In a situation where MNCs are likely to enter the milk sector, it is essential to protect the interests of the consumers.  It is common knowledge that most of the multinational corporations, especially in the fast-moving consumer goods sector resort to various kind of undesirable practices to sell their products.  Many a time they resort to play of words to mislead the public. 

This is most of the time true with many products.  For instance, the reconstituted milk in tetra packs is either described as pure milk or natural milk, which clearly means that it is not fresh liquid milk.  Since people cannot distinguish between fresh liquid milk and reconstituted milk they buy the reconstituted milk as if it is fresh milk.  Again the milk powder they use to reconstitute milk comes from various sources. 

Therefore, the time is ripe to put in place strict quality control norms for the sale of milk and milk products, both for the domestic and the international market. It is thus important that, as a first step, the Government makes it mandatory that every packet of milk and milk product should carry the exact information whether a particular product is made from fresh milk or reconstituted milk etc.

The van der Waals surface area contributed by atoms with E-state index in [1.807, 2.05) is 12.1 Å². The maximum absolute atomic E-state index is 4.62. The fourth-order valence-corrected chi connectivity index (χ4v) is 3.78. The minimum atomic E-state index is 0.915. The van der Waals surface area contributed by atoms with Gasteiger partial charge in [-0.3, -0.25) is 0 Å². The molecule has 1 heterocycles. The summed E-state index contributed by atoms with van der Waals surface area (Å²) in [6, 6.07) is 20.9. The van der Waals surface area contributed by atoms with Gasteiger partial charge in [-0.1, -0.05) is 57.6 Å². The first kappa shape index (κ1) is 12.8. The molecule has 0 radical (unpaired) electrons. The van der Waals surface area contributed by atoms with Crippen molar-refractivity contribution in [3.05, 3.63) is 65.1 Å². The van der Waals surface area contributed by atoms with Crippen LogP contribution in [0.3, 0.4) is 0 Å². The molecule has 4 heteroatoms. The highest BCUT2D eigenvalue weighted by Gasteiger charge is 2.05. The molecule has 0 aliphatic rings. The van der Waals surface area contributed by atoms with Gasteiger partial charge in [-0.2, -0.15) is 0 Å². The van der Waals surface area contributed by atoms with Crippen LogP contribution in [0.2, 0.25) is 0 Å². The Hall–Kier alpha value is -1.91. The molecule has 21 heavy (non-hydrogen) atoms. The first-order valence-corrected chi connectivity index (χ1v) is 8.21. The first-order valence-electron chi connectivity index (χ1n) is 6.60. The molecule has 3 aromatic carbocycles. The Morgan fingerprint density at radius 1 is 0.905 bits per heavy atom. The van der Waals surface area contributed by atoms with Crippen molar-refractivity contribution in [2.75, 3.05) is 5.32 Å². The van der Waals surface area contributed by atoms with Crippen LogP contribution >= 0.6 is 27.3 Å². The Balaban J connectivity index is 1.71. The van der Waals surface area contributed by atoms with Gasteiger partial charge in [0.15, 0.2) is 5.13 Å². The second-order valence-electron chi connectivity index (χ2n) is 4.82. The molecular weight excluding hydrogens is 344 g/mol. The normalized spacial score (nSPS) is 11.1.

If reconstituted milk has been made from imported milk powder then the information regarding the source and origin of milk powder must be published. Similarly, if packed curd, cheese, etc. are being made from reconstituted milk the people have a right to know that this is so.  If any preservatives and chemicals have been added that should also mention on the carton.